Things You'll Need
Replacement power cord
Household lubricating oil
The Sawzall was released by the Milwaukee Tool Co. in 1951. It is a reciprocating saw with a blade that extends straight outward from the end of a plastic or metal housing. Sawzall is a brand name, although many types of reciprocating saws have been released by many other power tool manufacturers over the decades since. All reciprocating saws have similar makeups and work on the same principles: a straight blade extends and retracts at high speed. Sawzalls have endless uses, from cutting in difficult-to-reach places, to cutting through hard materials that nothing else can penetrate.
Change out broken or damaged blades as soon as possible. Unplug the saw, and locate the blade release lever. Move the lever to the open unlocked position and tilt the saw so that the blade end is facing down. Wiggle the saw back and forth until the old blade falls out. If the blade is broken or difficult to remove, use needle-nose pliers to grab it and pull it free.
Lift the blade release lever upward. Slide a new blade into the open socket, and lower the lever until the blade locks in position. Test that the blade is locked in firmly by grabbing it in hand and pulling.
Inspect your Sawzall electrical cord and plug regularly. Power cords can be pulled, torn, severed, or otherwise damaged in the course of normal use. If any cuts are in the rubber coating on your power cord, or any other visible damage to the power supply components of your saw, stop using it immediately, unplug it, and change out the faulty parts.
Keep the vents along the sides of your Sawzall clear of sawdust, dirt and any other small particles that might enter the machine and cause damage or failure. Use a vacuum to suck away any debris, and never leave your saw anywhere that dust or liquids can fall into open vents.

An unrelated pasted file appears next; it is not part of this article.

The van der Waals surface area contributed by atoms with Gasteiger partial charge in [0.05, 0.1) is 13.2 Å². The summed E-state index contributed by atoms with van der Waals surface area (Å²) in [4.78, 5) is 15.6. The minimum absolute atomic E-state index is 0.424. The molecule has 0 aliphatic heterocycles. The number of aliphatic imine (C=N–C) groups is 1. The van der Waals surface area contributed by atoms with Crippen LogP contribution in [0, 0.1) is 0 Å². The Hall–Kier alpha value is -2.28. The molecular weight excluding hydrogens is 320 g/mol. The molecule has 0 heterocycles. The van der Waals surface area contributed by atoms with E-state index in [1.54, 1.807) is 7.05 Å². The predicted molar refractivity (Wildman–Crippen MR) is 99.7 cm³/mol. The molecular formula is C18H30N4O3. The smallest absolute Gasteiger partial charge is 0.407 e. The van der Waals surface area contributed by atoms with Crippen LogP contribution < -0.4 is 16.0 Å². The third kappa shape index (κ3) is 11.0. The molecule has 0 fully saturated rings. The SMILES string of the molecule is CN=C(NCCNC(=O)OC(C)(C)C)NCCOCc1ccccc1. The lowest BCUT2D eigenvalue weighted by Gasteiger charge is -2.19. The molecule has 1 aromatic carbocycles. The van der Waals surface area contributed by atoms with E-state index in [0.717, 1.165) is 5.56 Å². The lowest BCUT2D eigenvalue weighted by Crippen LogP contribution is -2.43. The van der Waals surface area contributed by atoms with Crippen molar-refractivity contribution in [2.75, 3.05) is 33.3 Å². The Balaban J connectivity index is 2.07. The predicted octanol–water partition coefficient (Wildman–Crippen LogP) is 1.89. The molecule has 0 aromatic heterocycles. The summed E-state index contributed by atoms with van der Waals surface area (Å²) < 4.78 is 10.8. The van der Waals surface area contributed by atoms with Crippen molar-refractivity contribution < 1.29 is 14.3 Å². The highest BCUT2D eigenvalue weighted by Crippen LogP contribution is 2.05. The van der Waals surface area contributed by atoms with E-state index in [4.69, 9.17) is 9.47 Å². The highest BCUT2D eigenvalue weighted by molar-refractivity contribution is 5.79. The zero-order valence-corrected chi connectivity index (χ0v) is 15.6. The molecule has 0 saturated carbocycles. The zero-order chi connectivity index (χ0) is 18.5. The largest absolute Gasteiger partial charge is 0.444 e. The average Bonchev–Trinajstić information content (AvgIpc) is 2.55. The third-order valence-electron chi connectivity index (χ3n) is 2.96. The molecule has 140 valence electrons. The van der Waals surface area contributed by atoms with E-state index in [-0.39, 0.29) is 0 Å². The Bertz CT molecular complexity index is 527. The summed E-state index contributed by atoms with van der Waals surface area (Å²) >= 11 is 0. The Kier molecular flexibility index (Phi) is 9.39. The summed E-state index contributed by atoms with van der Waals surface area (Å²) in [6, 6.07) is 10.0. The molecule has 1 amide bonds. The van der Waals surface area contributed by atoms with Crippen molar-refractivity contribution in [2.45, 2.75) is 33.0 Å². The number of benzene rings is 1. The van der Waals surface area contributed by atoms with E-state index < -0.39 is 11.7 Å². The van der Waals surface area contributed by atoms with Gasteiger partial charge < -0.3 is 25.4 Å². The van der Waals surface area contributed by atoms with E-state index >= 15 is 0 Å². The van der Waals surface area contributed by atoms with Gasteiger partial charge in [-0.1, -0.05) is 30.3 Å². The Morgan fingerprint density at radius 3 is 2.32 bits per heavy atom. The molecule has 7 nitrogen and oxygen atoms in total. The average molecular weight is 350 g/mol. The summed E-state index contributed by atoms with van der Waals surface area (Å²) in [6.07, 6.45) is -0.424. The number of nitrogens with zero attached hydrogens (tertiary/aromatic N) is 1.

Lubricate your Sawzall regularly. The metallic moving parts of your Sawzall require lubrication with general household lubricating oil to maintain peak performance. Oil will burn off during use, and will be soaked up and carried away by sawdust, construction dust and other work site byproducts. Lubricate your saw after long periods without use, and also when you use it frequently.
Clean the wire brushes in your Sawzall motor regularly. Electrical motor brushes create a magnetic field that pull in all manner of debris. Use a Phillips screwdriver to loosen and remove each screw along the side of your Sawzall. Open the saw housing and use a brush and vacuum to remove any debris. If the brushes show signs of wear such as broken or shortened bristles, they should be changed. Replacement brushes are available through Milwaukee Tool or any tool repair service.
Reciprocating saws are ideal for cutting shapes out of solid pieces of wood. Instead of trying maneuver a circular or hand saw into a space where it does not belong, punch a hole, and use your Sawzall to make the cut. Use the teeth on a small Sawzall blade to hook onto and remove any pieces of broken blade that are unreachable by hand or with your pliers.
Never try to perform maintenance or repairs on power tools while they are plugged in. Electric current can cause serious injury.